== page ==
Currently, he is a resident at a local Christian based drug rehab. I thought that was a good opening for me, so I gave him a copy of my book. I hope he takes it to heart and it does him some good.
I guess what I am trying to say is that the modern recovery industry in America is made up of the blind leaders of the blind. They are teaching people (falsely) that they have a disease and prescribing therapies that dont really work. At best, people end up with a life long addiction to meetings and don't become free and independent humuan beings.
|Posted on December 25, 2011 at 2:45 PM|
There are some new reviews of my book out there that I like. Here is one from a satisfied Amazon.com reader, A. Drew from Hamilton, OH rated the book 5 Stars:
"This is a great story of the effects of addiction first hand. I enjoyed the honesty that was portrayed without holding back. It is difficult in these times to NOT know someone who is struggling with or has struggled with an addiction of some kind, especially those that can affect the circle of a family. Ted Adamson puts it on the table. He explains what form of rehabilitation worked for him and how specific forms don't work for everyone. This is a very inspirational book and assures those that really want a recovering "fix" that it is possible. Mr. Adamson should be proud of himself and the struggles that he overcame to make him the man he is today. It was a journey I enjoyed reading about!"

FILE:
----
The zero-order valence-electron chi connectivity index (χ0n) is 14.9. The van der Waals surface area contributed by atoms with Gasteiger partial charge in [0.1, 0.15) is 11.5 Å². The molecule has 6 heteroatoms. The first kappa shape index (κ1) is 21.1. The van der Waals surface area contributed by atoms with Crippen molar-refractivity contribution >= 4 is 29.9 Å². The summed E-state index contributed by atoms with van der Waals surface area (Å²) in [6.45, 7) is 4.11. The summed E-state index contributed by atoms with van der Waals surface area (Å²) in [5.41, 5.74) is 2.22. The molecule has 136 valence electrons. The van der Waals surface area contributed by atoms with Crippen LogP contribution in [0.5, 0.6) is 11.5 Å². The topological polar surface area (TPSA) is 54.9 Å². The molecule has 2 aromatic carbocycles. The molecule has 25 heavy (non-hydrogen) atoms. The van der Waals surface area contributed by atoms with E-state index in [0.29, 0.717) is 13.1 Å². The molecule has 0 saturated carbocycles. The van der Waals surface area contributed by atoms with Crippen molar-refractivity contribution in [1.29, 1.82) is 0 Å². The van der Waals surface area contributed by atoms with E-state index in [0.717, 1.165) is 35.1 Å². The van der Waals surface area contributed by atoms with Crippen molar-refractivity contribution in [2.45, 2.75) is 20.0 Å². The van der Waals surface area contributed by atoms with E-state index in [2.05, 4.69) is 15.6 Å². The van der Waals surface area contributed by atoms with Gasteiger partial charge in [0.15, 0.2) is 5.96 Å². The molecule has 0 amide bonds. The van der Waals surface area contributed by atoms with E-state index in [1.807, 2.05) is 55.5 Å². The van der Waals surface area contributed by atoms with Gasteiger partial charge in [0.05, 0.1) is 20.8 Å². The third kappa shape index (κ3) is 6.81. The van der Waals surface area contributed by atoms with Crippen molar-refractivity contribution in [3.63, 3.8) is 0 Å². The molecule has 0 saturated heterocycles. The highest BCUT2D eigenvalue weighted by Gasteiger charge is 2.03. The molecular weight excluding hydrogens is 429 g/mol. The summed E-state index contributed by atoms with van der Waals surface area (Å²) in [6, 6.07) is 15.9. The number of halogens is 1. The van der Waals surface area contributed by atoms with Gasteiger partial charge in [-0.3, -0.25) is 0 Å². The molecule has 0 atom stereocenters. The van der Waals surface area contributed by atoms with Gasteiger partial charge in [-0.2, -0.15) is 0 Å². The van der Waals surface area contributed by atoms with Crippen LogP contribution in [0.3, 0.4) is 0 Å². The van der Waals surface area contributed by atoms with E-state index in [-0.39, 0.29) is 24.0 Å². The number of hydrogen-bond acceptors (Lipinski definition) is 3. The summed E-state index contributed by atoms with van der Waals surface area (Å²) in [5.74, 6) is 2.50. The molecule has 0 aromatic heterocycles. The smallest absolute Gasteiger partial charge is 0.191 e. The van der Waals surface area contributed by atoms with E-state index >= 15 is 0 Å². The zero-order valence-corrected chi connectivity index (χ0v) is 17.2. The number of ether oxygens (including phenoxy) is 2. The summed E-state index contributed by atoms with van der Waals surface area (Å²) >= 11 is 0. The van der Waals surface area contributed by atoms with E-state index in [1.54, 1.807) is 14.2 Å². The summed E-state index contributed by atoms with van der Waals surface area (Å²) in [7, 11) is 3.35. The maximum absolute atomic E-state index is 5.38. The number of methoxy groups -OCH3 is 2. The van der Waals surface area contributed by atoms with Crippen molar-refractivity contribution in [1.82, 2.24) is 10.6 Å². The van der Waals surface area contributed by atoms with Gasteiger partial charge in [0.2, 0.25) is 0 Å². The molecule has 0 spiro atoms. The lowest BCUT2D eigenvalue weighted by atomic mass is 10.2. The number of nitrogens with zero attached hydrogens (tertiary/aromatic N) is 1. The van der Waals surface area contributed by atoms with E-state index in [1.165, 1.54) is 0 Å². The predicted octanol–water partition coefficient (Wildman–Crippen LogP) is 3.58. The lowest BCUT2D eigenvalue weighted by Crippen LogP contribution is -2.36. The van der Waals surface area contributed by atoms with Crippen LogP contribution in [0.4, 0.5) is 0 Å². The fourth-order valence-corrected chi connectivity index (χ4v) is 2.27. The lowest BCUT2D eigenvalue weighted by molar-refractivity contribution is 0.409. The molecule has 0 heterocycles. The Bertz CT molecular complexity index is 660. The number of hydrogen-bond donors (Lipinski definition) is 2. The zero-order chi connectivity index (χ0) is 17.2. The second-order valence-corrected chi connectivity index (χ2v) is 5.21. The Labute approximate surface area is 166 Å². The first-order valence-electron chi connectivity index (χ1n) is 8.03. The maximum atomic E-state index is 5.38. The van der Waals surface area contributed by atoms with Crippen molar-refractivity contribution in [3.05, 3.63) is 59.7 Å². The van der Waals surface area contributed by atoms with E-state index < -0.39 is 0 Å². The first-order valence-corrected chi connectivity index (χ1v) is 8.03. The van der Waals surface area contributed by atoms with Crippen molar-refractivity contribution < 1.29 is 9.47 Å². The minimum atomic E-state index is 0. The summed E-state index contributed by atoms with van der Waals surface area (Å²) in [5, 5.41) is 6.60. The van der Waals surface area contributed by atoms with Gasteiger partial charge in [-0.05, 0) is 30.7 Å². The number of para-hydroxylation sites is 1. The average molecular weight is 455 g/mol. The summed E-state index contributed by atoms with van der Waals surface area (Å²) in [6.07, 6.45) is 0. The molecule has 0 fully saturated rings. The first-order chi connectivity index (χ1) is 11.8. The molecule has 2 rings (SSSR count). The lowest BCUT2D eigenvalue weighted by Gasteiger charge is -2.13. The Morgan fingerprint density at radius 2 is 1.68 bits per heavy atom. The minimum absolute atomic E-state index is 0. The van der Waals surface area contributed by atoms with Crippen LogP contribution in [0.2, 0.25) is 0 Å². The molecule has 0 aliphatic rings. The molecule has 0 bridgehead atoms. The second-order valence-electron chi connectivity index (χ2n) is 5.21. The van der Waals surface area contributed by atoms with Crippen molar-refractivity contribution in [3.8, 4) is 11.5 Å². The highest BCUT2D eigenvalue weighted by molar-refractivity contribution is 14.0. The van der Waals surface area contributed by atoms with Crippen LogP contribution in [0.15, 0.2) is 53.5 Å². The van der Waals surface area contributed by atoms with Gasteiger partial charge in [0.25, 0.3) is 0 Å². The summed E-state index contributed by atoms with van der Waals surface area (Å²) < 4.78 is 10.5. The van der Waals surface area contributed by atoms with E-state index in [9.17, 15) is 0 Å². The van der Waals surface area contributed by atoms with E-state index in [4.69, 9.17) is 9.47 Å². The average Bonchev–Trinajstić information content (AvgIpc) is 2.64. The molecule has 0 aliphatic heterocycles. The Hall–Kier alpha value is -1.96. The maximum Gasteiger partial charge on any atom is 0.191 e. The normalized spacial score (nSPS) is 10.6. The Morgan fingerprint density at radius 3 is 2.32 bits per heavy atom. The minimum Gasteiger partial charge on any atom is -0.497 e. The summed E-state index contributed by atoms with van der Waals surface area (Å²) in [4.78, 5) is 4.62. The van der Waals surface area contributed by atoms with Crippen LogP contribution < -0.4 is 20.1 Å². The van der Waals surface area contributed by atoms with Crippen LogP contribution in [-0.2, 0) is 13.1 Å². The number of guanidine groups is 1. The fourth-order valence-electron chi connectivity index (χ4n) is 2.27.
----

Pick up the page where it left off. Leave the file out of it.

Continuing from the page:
|Posted on November 10, 2011 at 5:10 PM|
I was forwarded an e-mail from an irate AA member after my interview with Jesse Lee Peterson . I will not post the entire e-mail at this time as I was asked not to respond by the producer. Many people it seems become very irate and threatened when you criticize anything about AA. There are some good things about AA, but there are also quite a number of things that are not so good. Having been involved in varying degrees for over 35 years, I can tell you AA is not what it once was. Early AA was, in my opinion, pretty good, although I do not agree entirely with all its ideas (where they conflict with my understanding of Christianity). There is one part of the e-mail I do want to respond to. It is quoted below: